“Life-changing.” Those are the words used by Susan Harris, the 2014 winner of the prestigious Hubbard Award of Excellence. The Hubbard Award is the highest achievement a student can receive. The $14,000 scholarship is made possible by R.D. and Joan Dale Hubbard. Susan’s educational journey did not start the way many students’ do. A 45-year-old single mother of two, Susan struggled through adversities that threatened her life before finding that education was the answer to a new beginning.
“I come from a troubled past but my future is very bright,” Susan said. “I believe that education has changed my life.” Escaping an abusive relationship and addiction, Susan was embraced by many non-profit organizations in Wichita that helped turn her life around. Most notably, she received her high school diploma through the Goodwill Industries of Kansas GED program. After placing in the top 15% of GED graduates in the nation, Susan was named Student of the Year and was the graduation speaker. “Our goal is that the students not only receive their GED, but do go on to a higher education institution,” current Goodwill and Butler Foundation board director Shawn Lancelot said. The United Way, Women’s Initiative Network, Inter-Faith Ministries, Catholic Charities and the United Methodist Open Door also helped Susan overcome her past.
“My future is bright because these people and their organizations believed in me,” Susan said. “Sometimes it just takes one person to believe in you enough to get you started.” Susan received an Associate in Science in Business from Butler at commencement, graduating with Order of the Purple honors. She will transfer to either Newman University or Wichita State University to pursue a degree in Psychology. Her ultimate goal is to start a program that helps women, especially if they have children, overcome whatever obstacles prevent them from being self-sufficient. Susan is a volunteer, mentor and fundraiser for Women’s Initiative Network, a program for domestic violence survivors.
> Foundation President Lonnie Snook presents Susan with the award at commencement.
“It is not only this generation that we are helping, but their children also,” Susan said. Perhaps the most difficult hardship in Susan’s path recently was the diagnosis of her youngest son who has cancer.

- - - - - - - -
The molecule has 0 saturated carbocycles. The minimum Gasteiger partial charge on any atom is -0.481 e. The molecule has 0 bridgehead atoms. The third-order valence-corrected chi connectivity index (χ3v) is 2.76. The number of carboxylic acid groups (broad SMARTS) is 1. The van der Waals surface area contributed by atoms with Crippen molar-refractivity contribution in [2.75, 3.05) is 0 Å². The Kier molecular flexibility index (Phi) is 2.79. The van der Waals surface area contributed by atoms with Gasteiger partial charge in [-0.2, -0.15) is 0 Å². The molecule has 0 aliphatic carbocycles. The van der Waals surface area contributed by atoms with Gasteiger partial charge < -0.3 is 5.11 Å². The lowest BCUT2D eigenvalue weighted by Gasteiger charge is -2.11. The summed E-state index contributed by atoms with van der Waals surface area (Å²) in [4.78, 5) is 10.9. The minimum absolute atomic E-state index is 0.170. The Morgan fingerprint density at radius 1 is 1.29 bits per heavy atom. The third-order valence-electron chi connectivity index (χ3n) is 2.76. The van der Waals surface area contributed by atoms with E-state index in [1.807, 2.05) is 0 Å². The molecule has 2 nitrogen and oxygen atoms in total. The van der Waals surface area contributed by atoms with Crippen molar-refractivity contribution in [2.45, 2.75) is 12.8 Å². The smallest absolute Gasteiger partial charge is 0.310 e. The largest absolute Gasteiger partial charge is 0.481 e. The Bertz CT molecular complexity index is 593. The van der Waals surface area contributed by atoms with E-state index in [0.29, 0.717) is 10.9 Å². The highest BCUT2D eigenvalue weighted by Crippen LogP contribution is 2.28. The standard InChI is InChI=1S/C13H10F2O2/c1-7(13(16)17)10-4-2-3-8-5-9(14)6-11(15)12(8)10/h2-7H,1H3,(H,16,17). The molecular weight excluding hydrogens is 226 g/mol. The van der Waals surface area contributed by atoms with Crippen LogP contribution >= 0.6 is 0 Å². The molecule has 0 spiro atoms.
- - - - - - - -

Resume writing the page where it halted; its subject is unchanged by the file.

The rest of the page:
“I have questioned if I should just go to work after I earn my associate degree or continue school,” Susan said. “I have decided to continue with my education. The biggest dilemma always comes back to financial issues. With this award I can continue my education, which will enable me to continue my dreams.” Joining the ranks of past Hubbard Award winners, Susan’s future is bright indeed. School, taking care of her family and continuing her volunteer work with non-profits have helped her carve out a clear path that will ensure Susan’s success wherever she goes.
“I mention Butler when I speak publicly because I want to inspire others to go down the same path,” Susan said. SPRING 2014 MAGAZINE | 15
Circle of Gold > Graduates
NEWLY ENDOWED FUNDS (Since July 1, 2013)
The 2014 Circle of the Gold Society Luncheon was held on April 24 at the Hubbard Welcome Center and honored four new members. These loyal donors have the foresight to give the gift that keeps on giving, a legacy to Butler that will ensure the continuity of the institution. New Circle of the Gold Society Inductees: John H. and Eva Rae Harstine Terry J. and Janice G. Jones David and Shirley Longfellow Mary and Arlan Stackley Janice Jones and Mary and Arlan Stackley were present to receive their certificates. Butler student and Foundation scholarship recipient Jessica Dorsey spoke graciously to attendees, thanking them for allowing her to share her story and for their financial support that made her scholarship possible. Receiving the Irving Cook Scholarship helped Jessica realize how much she could accomplish.
> Arlan and Mary Stackley with Foundation President Lonnie Snook.
“I want to say thank you so much for believing in me and giving us that next step in our journey to reach our dreams and goals,” Jessica said. Guests were entertained by the Noteables and also heard words of gratitude from President Kim Krull and Vice President of Advancement Stacy Cofer. Jessica Dorsey speaks to attendees.
Dennis & Pat Perry Scholarship To benefit students in the automotive department. Jim Teter Memorial Scholarship To benefit students in the welding program. Mary Milbourn Stackley Nursing Scholarship To benefit students in the nursing program.
“Thank you for your support,” she said. “This year has been filled with joy and I have learned so much about myself and what I wanted.” Jessica will attend Wichita State University in the fall to major in mass communications.
Building our endowment is a top priority at Butler Community College Foundation. Endowments provide continuous support in perpetuity and help the Foundation aim higher to achieve its educational mission more effectively.